As we get to the first few houses of the hamlet of Lomito Blanco, the ground changes colour and we join a dirt track. A few metres on, by a curve to the right, the track goes down towards the left, first amidst pine trees, then amidst false brooms and later on amidst eucalyptus trees. We leave one of the headwaters of Barranco de La Higuerilla to our left and we take a forest track in a NE direction that will take us to Las Casillas. In geological terms, the material that characterizes this stretch is Roque Nublo volcanic breccia.
We carry on past a fenced water deposit and arrive at Degollada de La Bilandra, a natural scenic viewpoint from which we can see the village of San Mateo, Montaña Cabreja and the lava gravel quarry of Montaña de Troya. Only a few minutes past this spot we`ll come to the hostel at Camaretas.
Stage 2: Camaretas Hostel - San Mateo
Once we get to the hostel at Camaretas we carry on along the dirt track. We turn right in an E-SE direction and about 50 metres further down we turn left towards the north, which will open up a wonderful view of the whole of Vega de San Mateo.
EThe path is well signposted. We leave the ravine of Camaretas to our left, and when we get to a farm enclosed by a fence we ignore the turning to the right and walk on along a flat stretch of trail. The path narrows as it starts to descend. Although it becomes less defined from this point on, it is not difficult to follow it. At this stage of the trail we have the gully of La Higuera on the right and the gully of Camaretas on the left.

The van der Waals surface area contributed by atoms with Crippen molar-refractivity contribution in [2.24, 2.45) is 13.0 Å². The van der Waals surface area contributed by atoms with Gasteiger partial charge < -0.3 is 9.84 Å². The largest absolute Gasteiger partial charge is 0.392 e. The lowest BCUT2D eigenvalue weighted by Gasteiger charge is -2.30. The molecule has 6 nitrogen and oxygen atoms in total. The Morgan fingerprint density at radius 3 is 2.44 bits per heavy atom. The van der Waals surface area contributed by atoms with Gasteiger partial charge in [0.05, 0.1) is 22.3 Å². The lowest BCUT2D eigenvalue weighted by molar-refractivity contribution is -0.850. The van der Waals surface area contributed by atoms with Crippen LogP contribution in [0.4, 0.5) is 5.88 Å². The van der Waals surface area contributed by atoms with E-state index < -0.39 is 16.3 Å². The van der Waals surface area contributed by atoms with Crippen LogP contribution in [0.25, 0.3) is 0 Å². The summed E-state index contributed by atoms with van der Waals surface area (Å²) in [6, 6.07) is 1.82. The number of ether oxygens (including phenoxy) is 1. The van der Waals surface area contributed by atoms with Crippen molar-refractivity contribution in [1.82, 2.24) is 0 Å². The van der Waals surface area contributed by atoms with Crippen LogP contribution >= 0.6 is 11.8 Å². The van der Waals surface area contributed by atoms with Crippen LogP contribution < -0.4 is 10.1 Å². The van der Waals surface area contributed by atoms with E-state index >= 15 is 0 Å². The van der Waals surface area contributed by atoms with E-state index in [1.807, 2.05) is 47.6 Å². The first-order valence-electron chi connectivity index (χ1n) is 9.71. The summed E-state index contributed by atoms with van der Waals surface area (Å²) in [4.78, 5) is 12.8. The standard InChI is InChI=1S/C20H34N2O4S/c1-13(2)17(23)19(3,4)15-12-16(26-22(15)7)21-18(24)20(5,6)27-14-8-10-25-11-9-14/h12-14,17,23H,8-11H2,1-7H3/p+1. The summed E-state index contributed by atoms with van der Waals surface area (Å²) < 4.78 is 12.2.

When we come to a fork we take the turning to the right, it is a more comfortable shortcut that runs under the shade of pine trees. We carry on walking downhill along Lomo de Los Ingleses until we get to the tarmacked road that leads to La Lechuza. We walk along this road for a further 600 metres, walking past a a house with a hip roof and a perimeter wall covered in volcanic rock. After another 80 metres we come to a clearly signposted path that runs along the northern edge of Montaña de Troya. Human intervention shapes the landscape we are looking at now: dwelling houses alternate with farming fields where fruit, potatoes, corn and some vegetables are grown.